Back in the olden days of sailing, a ship’s complement of crew struck a balance between keeping the rigging functional and manning the watches. According to Naval records, the USS CONSTITUTION was manned by about 451 men and boys during the War of 1812. The Padua (later known as Kruzenshtern) was a circa 1926 barque with a crew of 257 men. Today, however, an enormous 1000-foot liquefied natural gas (LNG) carrier with a 22-person crew and 500-foot bulk carrier with a 27-person crew is now the norm. This is a result of automation and machinery to replace manning.
When the weather turned bad or an emergency arose for those olden sailors, a cry of all-hands on deck meant hundreds of men coming together for a mutual goal. With a crew of less than 30 men, a modern ship is heavily reliant on machinery and industrial control systems (ICS) run by computer systems. With such a reliance on machinery for a ship’s survival at sea, preventative maintenance must be taken very seriously. In other words, there will be no “gun decking” on this watch!
Unfortunately, maritime organizations often fall short when it comes to maintaining the computers they rely on to manage and run these essential systems. In general, 42% of companies ignore critical security issues when they do not know how to fix them or have the time to address them. In the cyber world, we call preventative maintenance patch management. Simply maintaining the updates and patches of these computer systems and software can make the difference between loss of an essential system or not. The important fact is 99% of all security breaches are from known vulnerabilities and 90% of these breaches have available patches. Most cyber adversaries seek out that unpatched system with a known vulnerability, so they can ultimately disrupt operations. Imagine this scenario: The engines that you believe are running at optimum performance are in fact running dangerously over limits in real time due to a cyberattack. What if you had a loss of automation for steerage? How many people would it take to manually control your course? Now multiply this by all the things that could go wrong if any onboard system becomes compromised. Chances are all-hands on deck would not be enough.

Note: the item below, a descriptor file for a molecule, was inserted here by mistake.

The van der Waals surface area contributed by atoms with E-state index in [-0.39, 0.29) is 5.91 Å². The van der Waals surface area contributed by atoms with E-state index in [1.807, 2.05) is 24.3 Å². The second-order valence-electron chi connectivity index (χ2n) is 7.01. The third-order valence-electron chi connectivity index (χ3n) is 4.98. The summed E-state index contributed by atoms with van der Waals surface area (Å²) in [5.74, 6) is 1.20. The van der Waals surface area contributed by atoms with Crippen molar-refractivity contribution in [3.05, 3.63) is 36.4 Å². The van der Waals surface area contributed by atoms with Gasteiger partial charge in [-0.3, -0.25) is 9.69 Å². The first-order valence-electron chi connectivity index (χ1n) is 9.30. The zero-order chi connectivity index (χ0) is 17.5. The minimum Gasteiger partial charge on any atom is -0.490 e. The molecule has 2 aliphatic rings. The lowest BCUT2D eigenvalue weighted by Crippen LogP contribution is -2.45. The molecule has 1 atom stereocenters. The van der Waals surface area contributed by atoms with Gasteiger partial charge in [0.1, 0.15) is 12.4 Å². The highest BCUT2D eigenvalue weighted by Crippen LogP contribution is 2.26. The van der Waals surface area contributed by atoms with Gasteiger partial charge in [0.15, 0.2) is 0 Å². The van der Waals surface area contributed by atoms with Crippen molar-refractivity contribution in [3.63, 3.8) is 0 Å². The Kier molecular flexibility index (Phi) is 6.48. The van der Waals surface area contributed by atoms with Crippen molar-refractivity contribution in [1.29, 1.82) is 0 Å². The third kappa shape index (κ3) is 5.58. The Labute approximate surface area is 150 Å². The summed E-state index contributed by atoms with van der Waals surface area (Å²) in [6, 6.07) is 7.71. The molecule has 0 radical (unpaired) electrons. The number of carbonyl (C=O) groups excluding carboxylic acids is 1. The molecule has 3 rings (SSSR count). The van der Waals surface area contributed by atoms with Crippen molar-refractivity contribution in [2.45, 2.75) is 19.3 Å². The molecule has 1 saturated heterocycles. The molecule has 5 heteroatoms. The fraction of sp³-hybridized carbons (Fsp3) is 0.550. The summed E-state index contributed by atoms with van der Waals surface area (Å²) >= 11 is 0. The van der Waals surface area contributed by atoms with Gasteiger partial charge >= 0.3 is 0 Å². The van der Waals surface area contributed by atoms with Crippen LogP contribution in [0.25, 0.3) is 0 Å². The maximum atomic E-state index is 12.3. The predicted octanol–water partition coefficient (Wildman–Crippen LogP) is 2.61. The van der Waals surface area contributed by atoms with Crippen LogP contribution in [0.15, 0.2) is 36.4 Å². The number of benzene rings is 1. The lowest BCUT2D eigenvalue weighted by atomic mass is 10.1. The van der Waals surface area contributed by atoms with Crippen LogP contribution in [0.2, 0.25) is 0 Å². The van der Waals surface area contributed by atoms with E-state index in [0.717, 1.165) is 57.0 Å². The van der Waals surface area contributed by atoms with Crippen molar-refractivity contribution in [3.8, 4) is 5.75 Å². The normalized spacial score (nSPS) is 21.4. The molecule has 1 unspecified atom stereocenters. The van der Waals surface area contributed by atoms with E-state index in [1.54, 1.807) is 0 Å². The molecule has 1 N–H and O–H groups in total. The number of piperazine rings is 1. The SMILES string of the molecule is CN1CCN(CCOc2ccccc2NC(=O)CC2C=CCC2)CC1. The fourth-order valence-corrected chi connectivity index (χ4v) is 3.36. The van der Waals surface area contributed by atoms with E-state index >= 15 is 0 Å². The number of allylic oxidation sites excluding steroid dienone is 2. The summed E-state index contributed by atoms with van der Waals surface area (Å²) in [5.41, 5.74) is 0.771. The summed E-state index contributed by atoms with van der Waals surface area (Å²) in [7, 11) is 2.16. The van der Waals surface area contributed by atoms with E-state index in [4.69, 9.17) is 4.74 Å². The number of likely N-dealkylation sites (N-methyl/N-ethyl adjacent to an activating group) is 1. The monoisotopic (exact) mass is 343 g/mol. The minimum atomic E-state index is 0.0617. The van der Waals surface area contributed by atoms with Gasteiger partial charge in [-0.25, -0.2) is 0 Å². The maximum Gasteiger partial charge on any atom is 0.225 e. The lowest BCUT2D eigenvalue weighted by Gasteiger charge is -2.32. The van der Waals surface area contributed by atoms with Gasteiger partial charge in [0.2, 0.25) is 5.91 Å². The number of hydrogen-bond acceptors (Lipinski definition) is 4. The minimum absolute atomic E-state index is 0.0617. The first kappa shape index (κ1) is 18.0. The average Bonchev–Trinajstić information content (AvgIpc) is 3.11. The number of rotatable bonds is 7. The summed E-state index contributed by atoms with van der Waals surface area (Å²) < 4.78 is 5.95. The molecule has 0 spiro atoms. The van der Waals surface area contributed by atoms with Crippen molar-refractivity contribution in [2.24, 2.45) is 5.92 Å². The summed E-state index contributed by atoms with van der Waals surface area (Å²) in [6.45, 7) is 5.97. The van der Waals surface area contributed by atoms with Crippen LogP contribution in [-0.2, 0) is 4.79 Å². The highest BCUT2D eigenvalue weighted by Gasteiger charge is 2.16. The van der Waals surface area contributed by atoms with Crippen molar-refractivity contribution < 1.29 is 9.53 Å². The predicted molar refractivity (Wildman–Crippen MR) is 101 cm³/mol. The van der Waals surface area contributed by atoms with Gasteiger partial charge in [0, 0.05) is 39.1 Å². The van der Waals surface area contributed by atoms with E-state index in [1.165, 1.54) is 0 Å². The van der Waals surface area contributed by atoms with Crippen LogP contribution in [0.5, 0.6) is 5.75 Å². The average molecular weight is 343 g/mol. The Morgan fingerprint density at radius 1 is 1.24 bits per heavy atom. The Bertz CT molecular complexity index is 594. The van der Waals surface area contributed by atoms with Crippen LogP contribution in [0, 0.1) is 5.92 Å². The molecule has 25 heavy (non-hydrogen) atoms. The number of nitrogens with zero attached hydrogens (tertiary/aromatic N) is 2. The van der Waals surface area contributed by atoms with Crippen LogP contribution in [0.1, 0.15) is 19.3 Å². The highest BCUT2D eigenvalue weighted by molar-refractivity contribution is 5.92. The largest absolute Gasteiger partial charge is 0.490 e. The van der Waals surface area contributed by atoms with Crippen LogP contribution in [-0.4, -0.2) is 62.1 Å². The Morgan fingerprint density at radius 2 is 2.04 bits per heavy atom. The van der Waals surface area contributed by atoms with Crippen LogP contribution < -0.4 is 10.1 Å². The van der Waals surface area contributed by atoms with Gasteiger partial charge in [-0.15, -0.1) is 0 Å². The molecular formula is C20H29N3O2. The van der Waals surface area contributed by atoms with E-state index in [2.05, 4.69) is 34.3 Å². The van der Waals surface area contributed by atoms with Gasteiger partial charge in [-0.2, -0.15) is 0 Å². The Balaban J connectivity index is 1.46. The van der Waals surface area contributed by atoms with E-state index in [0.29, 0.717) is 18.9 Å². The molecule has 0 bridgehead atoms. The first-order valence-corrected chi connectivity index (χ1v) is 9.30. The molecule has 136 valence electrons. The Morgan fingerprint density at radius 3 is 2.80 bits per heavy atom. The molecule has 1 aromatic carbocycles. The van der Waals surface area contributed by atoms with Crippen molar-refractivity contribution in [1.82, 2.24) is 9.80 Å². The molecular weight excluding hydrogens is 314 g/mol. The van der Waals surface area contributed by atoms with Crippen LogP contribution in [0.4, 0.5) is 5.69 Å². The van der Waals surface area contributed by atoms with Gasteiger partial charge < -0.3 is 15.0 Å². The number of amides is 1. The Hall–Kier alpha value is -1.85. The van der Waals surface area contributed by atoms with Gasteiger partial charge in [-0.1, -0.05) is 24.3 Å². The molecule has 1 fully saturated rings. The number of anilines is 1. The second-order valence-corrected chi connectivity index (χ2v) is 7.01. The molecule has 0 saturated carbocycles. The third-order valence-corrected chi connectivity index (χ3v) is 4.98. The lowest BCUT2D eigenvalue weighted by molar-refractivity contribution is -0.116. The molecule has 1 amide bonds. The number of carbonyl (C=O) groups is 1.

The threat is real, and the results could be devastating. Of course, patching your systems is not a guarantee that you won’t be attacked, but it reduces the risk substantially. Most hackers look for an easy target, and the maritime industry is among them. A continuous patch management solution reduces those opportunities and improves your chances of being ignored or passed over as a potential target. The National Institute of Standards and Technology (NIST) recommends organizations use automated patch management tools to expedite the distribution of patches to systems.
In the Maritime industry, patch management poses a unique challenge. With shipboard systems bandwidth, limited skilled personnel, and remote locations, patch management is often neglected. Gnostech’s VulnX solution addresses these unique maritime challenges, providing patch management and continuous monitoring of cyber enabled systems. Addressing patch management is becoming increasingly important as the IMO is requiring shipowners to address cyber risks in safety management systems by January 1, 2021.
Implementing an automated patch management solution is your best defense against cyber threats. With the limited resources available to ships at sea, VulnX is ready to meet the challenge.